Fighting Child Pr0n on the Net

8. May, 2009

Child abuse is something I keep an eye on and about which I have a strong opinion. In the last few weeks, German politicians discovered the topic. Foremost, our Minister for Family, Ursual von der Leyen, started a crusade to implement Internet filter technology at the ISP level to “fight” child pr0n. Note my subtle attempt to influence your opinion by using “crusade” which means to go to a foreign place, lay waste to the land, kill everyone there, in the name of all that is Good and Just.

Let’s see what the new law is trying to achieve. If you happen to click on a link that leads to a child pr0n site, you’ll see a stop page instead, explaining that you were about to see illegal content. While she insists that this will have no further consequences (especially, the time and IP will not be logged, the minister promised in a radio interview), there are already voices who want that data. Other voices already start crying “why don’t you block pirate sites, too?” We Germans know all too well how great censorship works, how easily it starts small, how fast it grows and what kind of persons it attracts. Not convinced? Let me give you some examples.

You’re browsing the web, follow an ad, and suddenly, you see the stop page. No harm done. Unless some clever guy at the ISP is making a private copy of the stop server’s log. And calls you the next day (since he can easily figure out who you are), threatening you to tell everyone about your disgusting character. Think about a moment how you would defend against such an attack. How would you explain to your wife/husband if it wasn’t you answering the phone?

Everyone knows how to secure a WLAN. Well, everyone, who knows more about WLAN other than how to buy one. So there are still many unprotected WLANs out there and guess who will go to jail after a criminal has used one of them to download lots of child pr0n. If it’s not a WLAN, then you’re better an expert in protecting your computer against viruses and remote control exploits. I mean, everyone is. There are no bot-nets out there, counting thousands of computers, where a criminal can do anything they damn well please, knowing full well that all the blame will go to the fool who owns the PC.

Or you’re like me and find child pr0n disgusting. Only, even downloading such an image is a criminal offense. So … when I would stumble upon something, I could not report that to the authorities because they would first arrest me, before considering going through to the tedious and probably futile process of trying to figure out who owns the domain where I found that stuff. If I would claim that a German domain contains child pr0n, the ISP would have to take down the site without being allowed to check whether my claims are true! If they did, the police would have to arrest them! Otherwise, the owner of the site could argue in court why he was being prosecuted and they were not. Before the law, all are equal, are they not?

To protect the people working at the German ISPs, the list of blocked sites must be secret. If that single sever is not working correctly (and how would you check that without going to jail?), this ISP is going to have a whole lot of very upset customers who suddenly see stop pages for legal sites. Or, the other way around, the server is not blocking something it should. How do you argue in court that a site which should have been on the list wasn’t blocked? It’s a secret list, you must not look at it!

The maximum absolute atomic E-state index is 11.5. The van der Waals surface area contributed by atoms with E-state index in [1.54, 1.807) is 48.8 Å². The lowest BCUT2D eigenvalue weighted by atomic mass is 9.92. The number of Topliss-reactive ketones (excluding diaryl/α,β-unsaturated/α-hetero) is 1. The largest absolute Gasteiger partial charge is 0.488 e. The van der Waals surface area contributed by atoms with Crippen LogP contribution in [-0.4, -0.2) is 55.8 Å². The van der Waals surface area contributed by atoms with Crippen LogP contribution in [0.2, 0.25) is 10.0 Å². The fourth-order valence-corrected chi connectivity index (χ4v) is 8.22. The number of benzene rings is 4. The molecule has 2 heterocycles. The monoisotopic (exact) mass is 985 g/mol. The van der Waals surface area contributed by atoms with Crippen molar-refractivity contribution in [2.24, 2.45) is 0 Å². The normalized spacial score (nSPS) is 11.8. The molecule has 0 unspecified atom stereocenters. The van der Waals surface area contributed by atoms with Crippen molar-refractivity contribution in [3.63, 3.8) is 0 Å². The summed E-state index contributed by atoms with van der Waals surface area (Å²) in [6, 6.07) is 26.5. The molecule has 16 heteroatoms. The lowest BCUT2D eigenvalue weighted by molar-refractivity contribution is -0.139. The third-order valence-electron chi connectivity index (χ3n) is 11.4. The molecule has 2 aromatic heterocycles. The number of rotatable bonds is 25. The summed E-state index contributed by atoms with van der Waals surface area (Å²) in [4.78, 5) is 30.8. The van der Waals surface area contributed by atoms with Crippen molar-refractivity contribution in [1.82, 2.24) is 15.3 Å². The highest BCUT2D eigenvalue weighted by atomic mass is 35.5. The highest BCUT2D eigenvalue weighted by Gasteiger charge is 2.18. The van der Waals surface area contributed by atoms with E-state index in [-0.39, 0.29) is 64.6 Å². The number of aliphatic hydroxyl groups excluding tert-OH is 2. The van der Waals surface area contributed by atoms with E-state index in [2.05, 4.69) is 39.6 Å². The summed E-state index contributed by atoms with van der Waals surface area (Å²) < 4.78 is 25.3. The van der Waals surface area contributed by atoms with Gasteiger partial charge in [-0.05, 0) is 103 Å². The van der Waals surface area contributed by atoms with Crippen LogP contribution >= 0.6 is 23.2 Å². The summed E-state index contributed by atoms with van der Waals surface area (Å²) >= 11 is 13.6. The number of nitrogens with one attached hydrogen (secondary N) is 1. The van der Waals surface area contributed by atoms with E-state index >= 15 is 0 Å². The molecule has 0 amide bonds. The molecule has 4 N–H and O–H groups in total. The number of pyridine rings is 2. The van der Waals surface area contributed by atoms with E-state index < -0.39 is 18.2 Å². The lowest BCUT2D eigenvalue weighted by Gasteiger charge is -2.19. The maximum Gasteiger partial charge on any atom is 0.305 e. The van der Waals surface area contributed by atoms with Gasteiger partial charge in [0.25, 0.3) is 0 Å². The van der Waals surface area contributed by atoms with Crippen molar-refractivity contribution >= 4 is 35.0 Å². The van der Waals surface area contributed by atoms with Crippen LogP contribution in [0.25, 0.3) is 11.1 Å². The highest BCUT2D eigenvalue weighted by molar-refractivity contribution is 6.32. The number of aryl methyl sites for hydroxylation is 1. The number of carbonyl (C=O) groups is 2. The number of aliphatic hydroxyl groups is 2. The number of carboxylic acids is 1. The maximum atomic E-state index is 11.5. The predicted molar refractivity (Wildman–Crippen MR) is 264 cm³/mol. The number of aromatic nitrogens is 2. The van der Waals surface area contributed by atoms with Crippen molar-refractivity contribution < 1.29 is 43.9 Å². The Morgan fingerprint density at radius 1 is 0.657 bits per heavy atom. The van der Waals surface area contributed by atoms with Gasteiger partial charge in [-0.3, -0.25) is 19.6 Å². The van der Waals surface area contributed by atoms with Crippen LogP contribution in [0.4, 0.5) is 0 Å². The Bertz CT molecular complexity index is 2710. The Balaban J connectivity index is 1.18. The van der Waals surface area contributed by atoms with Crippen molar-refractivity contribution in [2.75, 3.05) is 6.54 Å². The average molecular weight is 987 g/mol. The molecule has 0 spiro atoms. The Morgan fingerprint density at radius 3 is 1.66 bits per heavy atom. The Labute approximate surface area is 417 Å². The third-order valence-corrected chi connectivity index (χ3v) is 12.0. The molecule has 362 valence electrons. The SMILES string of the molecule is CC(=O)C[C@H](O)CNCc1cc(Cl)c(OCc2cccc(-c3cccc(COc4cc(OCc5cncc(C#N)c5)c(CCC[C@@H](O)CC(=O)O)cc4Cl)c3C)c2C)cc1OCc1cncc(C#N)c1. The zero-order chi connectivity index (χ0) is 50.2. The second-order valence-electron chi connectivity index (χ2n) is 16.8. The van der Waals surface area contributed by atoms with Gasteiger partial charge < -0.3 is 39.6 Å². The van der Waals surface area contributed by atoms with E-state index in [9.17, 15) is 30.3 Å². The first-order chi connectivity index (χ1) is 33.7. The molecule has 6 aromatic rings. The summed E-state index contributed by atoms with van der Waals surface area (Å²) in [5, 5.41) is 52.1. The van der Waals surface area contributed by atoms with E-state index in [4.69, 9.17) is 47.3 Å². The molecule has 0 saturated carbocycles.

So instead of spending money to create a help line for abused children, helping mothers and fathers to leave an abusive other, making the topic a non-taboo, so we could speak about it, politicians propose that we just don’t see the problem anymore. Sounds like a simple solution. We all know how good a simple solution sounds and how rarely they work out.

No criticism without a better proposal. If you don’t like thought-provoking ideas, this is not for you. Go away. Don’t read on. You’ve been warned.

All laws making temporary ownership of a small number of images must be revoked. Anyone on the planet must be allowed to report these findings without having to fear any kind of prosecution. No Internet censorship. Instead, we block access to domains which are run by registrars that boast not to comply to any law. That’s simple because we can block by IP (the list above would contain site names and as someone who knows what that means technically, that gives me nightmares). Anything left over must then come from a law-abiding registrar and those can and will take down such sites. Furthermore, they can quickly turn over the details about the person behind the offering, so they can be prosecuted like any other criminal. That doesn’t even need a lawyer or judge or court, anyone working for the ISP could check the site (because they won’t go to jail anymore), see what is going on and pull the plug within minutes. Before the police could hang up the phone, they’d have the name and address of the owner of the site and half an hour later, someone would have to answer some serious questions. And even if that person couldn’t be found, the site would be gone  forever, for anyone on the planet (instead of just for the 80 million Germans).

To find such sites, I’d turn to locked up, incurable offenders. Since they are incurable, they are effectively locked up forever. Why not use that as an advantage and, with their prior consent, give them a computer, a fat Internet connection and a well-loaded credit card? They could even locate material in closed user groups and fast-flux-networks, something a filter list will never be able to do. Everyone would get what they want. Cynical, but still true.

Radical? Maybe … but how would you call a “solution” which leaves the victims to suffer and the offenders free to cause more pain? Because that’s, in a nutshell, what the current proposal is all about. It’s probably a pure coincidence that such an important issue comes up close to the reelections.

Next time you see someone pointing and screaming at something, remember that they point at themselves with three fingers.